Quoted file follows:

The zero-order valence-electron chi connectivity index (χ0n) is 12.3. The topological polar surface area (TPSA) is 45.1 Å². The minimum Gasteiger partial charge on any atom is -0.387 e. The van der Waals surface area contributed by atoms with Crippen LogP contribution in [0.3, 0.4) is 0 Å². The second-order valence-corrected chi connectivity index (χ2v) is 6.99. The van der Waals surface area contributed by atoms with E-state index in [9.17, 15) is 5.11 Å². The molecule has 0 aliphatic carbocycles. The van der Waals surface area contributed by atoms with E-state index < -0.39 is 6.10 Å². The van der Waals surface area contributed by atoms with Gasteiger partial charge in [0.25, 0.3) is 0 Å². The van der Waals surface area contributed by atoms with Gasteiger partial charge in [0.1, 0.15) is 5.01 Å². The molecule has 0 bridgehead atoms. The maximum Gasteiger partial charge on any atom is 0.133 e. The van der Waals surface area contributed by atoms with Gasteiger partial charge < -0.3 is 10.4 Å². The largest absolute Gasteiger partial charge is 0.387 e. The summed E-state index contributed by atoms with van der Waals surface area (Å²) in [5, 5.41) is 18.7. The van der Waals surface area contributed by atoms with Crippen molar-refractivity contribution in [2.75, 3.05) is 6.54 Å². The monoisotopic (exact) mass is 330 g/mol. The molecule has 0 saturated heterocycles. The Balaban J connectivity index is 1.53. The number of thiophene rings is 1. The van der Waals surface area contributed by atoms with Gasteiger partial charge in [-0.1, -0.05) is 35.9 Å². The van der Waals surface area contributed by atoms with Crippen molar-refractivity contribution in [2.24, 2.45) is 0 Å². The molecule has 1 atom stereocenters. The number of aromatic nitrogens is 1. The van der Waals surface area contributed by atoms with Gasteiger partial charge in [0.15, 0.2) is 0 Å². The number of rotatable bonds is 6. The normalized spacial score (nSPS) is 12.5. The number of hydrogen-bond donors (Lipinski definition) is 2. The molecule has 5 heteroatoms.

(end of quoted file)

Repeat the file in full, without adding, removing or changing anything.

The zero-order valence-electron chi connectivity index (χ0n) is 12.3. The topological polar surface area (TPSA) is 45.1 Å². The minimum Gasteiger partial charge on any atom is -0.387 e. The van der Waals surface area contributed by atoms with Crippen LogP contribution in [0.3, 0.4) is 0 Å². The second-order valence-corrected chi connectivity index (χ2v) is 6.99. The van der Waals surface area contributed by atoms with E-state index in [9.17, 15) is 5.11 Å². The molecule has 0 aliphatic carbocycles. The van der Waals surface area contributed by atoms with E-state index < -0.39 is 6.10 Å². The van der Waals surface area contributed by atoms with Gasteiger partial charge in [0.25, 0.3) is 0 Å². The van der Waals surface area contributed by atoms with Gasteiger partial charge in [0.1, 0.15) is 5.01 Å². The molecule has 0 bridgehead atoms. The maximum Gasteiger partial charge on any atom is 0.133 e. The van der Waals surface area contributed by atoms with Gasteiger partial charge < -0.3 is 10.4 Å². The largest absolute Gasteiger partial charge is 0.387 e. The summed E-state index contributed by atoms with van der Waals surface area (Å²) in [5, 5.41) is 18.7. The van der Waals surface area contributed by atoms with Crippen molar-refractivity contribution in [2.75, 3.05) is 6.54 Å². The monoisotopic (exact) mass is 330 g/mol. The molecule has 0 saturated heterocycles. The Balaban J connectivity index is 1.53. The number of thiophene rings is 1. The van der Waals surface area contributed by atoms with Gasteiger partial charge in [-0.1, -0.05) is 35.9 Å². The van der Waals surface area contributed by atoms with Crippen molar-refractivity contribution in [2.24, 2.45) is 0 Å². The molecule has 1 atom stereocenters. The number of aromatic nitrogens is 1. The van der Waals surface area contributed by atoms with Gasteiger partial charge in [0.15, 0.2) is 0 Å². The number of rotatable bonds is 6. The normalized spacial score (nSPS) is 12.5. The number of hydrogen-bond donors (Lipinski definition) is 2. The molecule has 5 heteroatoms.